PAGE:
Pitching that high and fermenting that warm is guaranteed to give a beer a strong ester profile. Pear and banana are two of the most common estery flavors associated with excessively warm fermentations. I suspect you just didn't notice those flavors when you were bottling because either your palate was undermined (a cold, eating spicy food, drinking hoppy beer, smoking...) or your excitement led you just not to notice the estery off flavors. I would be shocked if ANYONE could brew an American Pale Ale, pitch it at 80F, ferment it in the 70's, and not produce an ester-bomb.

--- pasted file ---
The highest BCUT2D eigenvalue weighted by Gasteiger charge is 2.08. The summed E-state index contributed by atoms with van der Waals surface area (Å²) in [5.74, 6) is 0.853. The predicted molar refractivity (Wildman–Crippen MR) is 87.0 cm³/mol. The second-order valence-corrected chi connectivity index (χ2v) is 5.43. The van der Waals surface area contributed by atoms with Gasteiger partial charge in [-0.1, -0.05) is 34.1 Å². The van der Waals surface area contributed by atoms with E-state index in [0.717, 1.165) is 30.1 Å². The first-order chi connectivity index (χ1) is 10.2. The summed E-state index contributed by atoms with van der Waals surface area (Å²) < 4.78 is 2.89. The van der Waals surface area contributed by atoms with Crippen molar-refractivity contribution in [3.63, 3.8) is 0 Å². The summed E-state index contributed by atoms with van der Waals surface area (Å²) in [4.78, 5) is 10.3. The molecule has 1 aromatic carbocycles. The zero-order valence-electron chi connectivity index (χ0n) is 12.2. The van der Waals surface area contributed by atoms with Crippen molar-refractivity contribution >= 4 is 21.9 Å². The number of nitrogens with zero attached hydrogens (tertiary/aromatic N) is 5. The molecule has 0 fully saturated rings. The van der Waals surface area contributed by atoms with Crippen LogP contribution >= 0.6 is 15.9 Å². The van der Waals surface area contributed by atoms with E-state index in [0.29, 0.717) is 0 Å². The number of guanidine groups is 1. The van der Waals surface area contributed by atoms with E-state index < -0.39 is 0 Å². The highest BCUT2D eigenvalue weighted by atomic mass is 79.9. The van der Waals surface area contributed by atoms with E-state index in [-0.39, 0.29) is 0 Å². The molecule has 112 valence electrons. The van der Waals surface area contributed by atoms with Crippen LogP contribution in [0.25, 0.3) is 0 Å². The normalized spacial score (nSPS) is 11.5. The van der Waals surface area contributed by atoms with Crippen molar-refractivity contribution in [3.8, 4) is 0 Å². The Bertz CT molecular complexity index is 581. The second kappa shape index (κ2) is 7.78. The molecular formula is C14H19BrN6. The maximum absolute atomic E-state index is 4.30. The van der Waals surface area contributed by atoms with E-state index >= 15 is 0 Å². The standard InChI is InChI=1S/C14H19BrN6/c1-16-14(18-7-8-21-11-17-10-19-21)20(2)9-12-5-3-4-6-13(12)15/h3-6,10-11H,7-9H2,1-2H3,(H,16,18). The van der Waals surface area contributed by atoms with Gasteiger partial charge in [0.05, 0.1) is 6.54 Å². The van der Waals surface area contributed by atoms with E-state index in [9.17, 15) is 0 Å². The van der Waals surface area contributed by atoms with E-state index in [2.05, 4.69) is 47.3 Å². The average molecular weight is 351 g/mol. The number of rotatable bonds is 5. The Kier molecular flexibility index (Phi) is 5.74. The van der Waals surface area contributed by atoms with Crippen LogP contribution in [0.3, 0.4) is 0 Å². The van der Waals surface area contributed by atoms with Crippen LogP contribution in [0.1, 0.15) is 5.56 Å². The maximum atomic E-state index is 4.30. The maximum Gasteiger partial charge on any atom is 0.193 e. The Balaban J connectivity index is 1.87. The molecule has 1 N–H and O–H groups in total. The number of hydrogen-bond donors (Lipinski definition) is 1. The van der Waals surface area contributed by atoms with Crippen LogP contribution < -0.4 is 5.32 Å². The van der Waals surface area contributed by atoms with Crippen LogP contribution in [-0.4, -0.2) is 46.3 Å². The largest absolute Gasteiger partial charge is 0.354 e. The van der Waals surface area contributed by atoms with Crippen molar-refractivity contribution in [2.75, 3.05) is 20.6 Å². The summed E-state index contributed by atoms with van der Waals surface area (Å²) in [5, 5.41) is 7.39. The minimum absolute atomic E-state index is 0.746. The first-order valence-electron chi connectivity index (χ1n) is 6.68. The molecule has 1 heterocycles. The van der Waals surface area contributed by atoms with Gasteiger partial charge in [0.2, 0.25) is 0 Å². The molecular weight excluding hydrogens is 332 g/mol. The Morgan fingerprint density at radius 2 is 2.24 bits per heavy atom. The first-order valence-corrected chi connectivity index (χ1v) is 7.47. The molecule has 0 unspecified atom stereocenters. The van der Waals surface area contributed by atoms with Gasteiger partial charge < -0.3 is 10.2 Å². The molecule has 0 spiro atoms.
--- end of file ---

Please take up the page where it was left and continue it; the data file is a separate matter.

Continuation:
Try waiting until the beer is at fermentation temp before pitching. Waiting overnight to pitch the yeast is better than pitching too warm. And try to keep the fermentation temperature under 70F. I think a good rule of thumb for American Ales is to ferment around 64-68F (though I typically ferment cooler than that).